Westminster, MA Health Board Proposes Total Tobacco Sales Ban

Westminster, MA Health Board Proposes Total Tobacco Sales Ban

The Westminster, Massachusetts Board of Health is proposing to ban the sale of all tobacco products and electronic nicotine delivering devices including electronic cigarettes, electronic cigars, and electronic pipes.  Westminster is a town of approximately 7,000 residents and is located in Worcester County in Massachusetts.  Under Massachusetts General Statutes, a local board of health is authorized to adopt reasonable regulations to protect the health of citizens.  A hearing before the Westminster Board of Health on the proposed tobacco sales ban is scheduled for November 12, 2014.

 

Andover, MA Board of Health Proposes Nicotine Cessation Product Requirement to Obtain Tobacco Sales Permit

Andover, MA Board of Health Proposes Nicotine Cessation Product Requirement to Obtain Tobacco Sales Permit

The Andover, Massachusetts Board of Health is proposing to require that retailers, as a condition to obtain a retail tobacco license, also sell at least two different non-prescription, FDA approved tobacco cessation products and that the display space for the cessation products must equal 50% of the display space of all tobacco products. For example, this means that if a retailer has 20 square feet of display space for cigarettes and tobacco products, the retailer must also set aside 10 square feet of display space for these cessation products. The ordinance also increases the legal age to purchase tobacco products to 21 and prohibits the sale of tobacco products within 500 feet of a school. The Andover Board of Health was scheduled to hold a hearing on October 20, and NATO has submitted legal comments opposing the ordinance provisions.

Philadelphia Proposes Taxes on E-Cigarettes, Cigars, and OTP

Philadelphia Proposes Taxes on E-Cigarettes, Cigars, and OTP

Philadelphia City Council Woman Blondell Reynolds Brown is proposing to impose local city excise taxes on electronic cigarettes, nicotine liquid to be used in electronic cigarettes, cigars, and smokeless tobacco products.

The tax on electronic cigarettes would be: (1) $2.00 per electronic cigarette, (2) $.50 per milliliter for nicotine solution sold other than in an electronic cigarette and not to exceed $5.00 per transaction, (3) $.36 per tobacco product rolled for smoking, including cigars, (4) $.50 per ounce for all other tobacco products, and (5) $.50 per pack of rolling papers.  Under the proposal, each retailer would be required to collect and submit annually or on another schedule the taxes collected on these tobacco products. 

No hearing date is set at this time before the Philadelphia City Council on these proposed tax increases.  If enacted, the tax revenue would be used to fund the Philadelphia school district.

New York City Proposes Ban on Sale of Flavored E-Cigarettes

New York City Councilmember Costa Constantinides (Democrat-Queens) has introduced an ordinance to ban the sale of sale of flavored e-cigarettes and flavored e-cigarette nicotine liquids in the city.  The proposed ordinance would allow flavored e-cigarettes to be sold in tobacco bars.  The New York City Council has referred the ordinance to the Committee on Health.

Illinois Service Station Group Sues Chicago to Overturn Flavor Ban

Illinois Service Station Group Sues Chicago to Overturn Flavor Ban

The Independents Gas & Service Stations Associations, Inc. has filed a federal lawsuit against the City of Chicago seeking to overturn the city’s ordinance that bans the sale of all flavored tobacco products, including menthol cigarettes, within 500 feet of any public, private, or parochial elementary, middle, or secondary school in the city.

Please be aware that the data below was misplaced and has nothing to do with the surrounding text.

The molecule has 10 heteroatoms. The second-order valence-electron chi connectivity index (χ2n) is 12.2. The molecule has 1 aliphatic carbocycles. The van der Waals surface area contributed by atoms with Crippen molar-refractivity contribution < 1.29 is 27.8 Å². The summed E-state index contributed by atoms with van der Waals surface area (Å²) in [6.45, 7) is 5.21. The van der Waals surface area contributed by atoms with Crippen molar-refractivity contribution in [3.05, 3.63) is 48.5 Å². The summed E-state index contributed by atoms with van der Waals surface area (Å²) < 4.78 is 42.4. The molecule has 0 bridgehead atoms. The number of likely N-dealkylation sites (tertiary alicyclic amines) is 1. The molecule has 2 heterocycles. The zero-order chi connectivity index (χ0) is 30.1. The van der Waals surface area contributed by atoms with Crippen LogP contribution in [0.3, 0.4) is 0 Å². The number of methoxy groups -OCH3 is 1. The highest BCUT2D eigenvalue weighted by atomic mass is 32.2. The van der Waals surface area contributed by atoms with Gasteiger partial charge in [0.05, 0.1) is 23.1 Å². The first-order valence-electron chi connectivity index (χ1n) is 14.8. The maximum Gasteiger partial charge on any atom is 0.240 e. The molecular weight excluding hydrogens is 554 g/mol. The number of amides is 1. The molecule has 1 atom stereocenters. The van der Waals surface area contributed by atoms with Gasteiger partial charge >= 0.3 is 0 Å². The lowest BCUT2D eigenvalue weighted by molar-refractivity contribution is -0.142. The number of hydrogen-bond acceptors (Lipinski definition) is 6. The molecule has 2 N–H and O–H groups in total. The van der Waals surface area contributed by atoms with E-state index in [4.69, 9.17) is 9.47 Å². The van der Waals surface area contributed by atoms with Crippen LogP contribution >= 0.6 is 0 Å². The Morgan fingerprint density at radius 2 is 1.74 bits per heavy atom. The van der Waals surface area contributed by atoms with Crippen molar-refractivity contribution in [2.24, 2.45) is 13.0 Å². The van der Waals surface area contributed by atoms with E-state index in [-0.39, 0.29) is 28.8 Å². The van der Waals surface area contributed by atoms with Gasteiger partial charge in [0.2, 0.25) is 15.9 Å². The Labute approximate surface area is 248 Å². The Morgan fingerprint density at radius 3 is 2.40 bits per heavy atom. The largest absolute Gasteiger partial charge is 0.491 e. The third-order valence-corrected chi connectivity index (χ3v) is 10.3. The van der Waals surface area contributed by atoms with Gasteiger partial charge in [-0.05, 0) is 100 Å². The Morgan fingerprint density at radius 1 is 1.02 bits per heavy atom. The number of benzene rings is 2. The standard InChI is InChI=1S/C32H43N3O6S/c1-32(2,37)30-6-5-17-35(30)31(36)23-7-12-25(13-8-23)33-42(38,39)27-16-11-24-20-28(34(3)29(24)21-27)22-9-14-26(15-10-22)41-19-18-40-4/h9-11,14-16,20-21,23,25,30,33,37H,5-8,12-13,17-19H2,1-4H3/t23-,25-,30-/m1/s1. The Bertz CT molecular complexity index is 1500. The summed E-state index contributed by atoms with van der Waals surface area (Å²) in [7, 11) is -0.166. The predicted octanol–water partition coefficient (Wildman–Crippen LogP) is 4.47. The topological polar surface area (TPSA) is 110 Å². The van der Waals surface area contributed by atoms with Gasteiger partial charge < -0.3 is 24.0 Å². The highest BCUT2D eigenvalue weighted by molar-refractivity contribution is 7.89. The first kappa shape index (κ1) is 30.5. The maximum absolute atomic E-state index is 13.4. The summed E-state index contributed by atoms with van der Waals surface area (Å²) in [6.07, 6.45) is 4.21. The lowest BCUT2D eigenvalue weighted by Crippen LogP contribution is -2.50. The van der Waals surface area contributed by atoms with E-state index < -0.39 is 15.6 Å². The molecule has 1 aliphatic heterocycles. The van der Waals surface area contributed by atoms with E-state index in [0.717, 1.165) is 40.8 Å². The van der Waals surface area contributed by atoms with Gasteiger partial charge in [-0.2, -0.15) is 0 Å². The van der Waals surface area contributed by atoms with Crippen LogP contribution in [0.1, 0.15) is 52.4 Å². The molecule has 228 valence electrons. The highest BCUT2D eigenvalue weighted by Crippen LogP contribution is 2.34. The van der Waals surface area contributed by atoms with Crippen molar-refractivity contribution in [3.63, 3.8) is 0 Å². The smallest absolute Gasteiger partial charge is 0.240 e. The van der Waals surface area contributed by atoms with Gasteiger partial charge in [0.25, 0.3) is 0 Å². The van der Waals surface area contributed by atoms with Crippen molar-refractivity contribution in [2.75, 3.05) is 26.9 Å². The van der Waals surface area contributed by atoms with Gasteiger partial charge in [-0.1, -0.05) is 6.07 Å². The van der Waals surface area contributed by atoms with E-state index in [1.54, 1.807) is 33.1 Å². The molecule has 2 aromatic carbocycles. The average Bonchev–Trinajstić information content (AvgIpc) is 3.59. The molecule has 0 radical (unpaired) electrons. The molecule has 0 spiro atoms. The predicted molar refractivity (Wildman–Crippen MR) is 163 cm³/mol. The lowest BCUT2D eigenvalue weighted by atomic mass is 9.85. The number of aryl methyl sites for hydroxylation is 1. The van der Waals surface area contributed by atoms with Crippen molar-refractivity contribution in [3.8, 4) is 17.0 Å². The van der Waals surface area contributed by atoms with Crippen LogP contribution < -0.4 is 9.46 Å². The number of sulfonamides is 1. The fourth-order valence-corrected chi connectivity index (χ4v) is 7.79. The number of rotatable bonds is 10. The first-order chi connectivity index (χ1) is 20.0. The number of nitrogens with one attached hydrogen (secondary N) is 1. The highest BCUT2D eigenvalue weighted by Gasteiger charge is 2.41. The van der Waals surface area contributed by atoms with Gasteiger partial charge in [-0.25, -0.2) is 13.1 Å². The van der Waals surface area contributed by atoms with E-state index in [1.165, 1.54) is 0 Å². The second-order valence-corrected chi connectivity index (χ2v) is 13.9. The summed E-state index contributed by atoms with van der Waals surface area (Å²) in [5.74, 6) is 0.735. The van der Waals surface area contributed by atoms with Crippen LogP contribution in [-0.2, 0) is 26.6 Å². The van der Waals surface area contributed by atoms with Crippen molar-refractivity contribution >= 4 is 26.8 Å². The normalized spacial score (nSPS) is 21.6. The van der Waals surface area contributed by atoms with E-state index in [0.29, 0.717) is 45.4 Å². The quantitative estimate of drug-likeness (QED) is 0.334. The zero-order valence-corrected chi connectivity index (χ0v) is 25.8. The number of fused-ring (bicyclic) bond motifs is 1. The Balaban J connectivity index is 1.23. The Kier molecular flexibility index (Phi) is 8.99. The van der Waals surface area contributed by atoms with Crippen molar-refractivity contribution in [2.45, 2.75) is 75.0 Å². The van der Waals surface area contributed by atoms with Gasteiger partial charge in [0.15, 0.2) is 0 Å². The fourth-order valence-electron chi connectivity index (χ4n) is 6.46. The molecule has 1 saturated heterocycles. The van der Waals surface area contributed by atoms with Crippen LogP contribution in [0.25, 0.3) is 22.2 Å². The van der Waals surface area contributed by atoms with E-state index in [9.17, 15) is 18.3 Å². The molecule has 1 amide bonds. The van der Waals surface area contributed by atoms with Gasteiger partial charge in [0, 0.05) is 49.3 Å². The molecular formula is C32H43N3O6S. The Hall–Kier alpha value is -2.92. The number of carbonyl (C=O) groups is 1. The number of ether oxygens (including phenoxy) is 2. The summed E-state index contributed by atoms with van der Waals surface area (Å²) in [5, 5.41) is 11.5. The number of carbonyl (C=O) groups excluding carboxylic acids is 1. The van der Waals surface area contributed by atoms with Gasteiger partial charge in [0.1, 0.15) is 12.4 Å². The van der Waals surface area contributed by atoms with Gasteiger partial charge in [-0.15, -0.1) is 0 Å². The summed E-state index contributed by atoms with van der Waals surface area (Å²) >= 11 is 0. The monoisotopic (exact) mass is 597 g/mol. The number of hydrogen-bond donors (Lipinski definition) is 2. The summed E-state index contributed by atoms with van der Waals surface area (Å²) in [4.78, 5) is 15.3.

The lawsuit claims that the Chicago ordinance is pre-empted by the Family Smoking Prevent and Tobacco Control Act, the law passed by Congress that granted the Food and Drug Administration the authority to regulate tobacco products.  Specifically, the FDA law allows the agency to establish “product standards” for regulated tobacco products and prohibits a state or city from enacting a product standard that is different from, or in addition to, the federal product standard.  Since the federal product standard allows menthol cigarettes to be sold, the Independents Gas & Service Stations Associations argument is that the Chicago ban on the sale of menthol cigarettes within 500 feet of a school is different from, and in addition to, the federal product standard.

The trade association also claims that the Chicago ordinance should be struck down because it is unconstitutionally vague.  The main issue with vagueness is the uncertainty whether existing retail stores located within 500 feet of a school will be able to obtain a tobacco license.  There is no “grandfather clause” that protects a current retail store in the event that a school opens at some time in the future within 500 feet of a school.  The lawsuit states that “[t]he result of a no ‘grandfather’ provision makes it impossible for a retail operator to know whether a tobacco license may be maintained continuously.”

From an economic standpoint, the lawsuit also states that most gasoline service stations operate on low profit margins and rely on the sale of other products, including flavored tobacco products, to make a profit and remain in business.  The Chicago flavored tobacco ban will result in those retail stores within 500 feet of a school losing the ability to sell all flavored tobacco products while competing stores located outside the 500 foot prohibition zone being allowed to sell all flavored tobacco products.  This places those retailers within the prohibition zone at a severe competitive disadvantage to those retailers located more than 500 feet from a school.
A copy of the federal lawsuit complaint filed by the Independents Gas & Service Stations Associations, Inc. accompanies this article.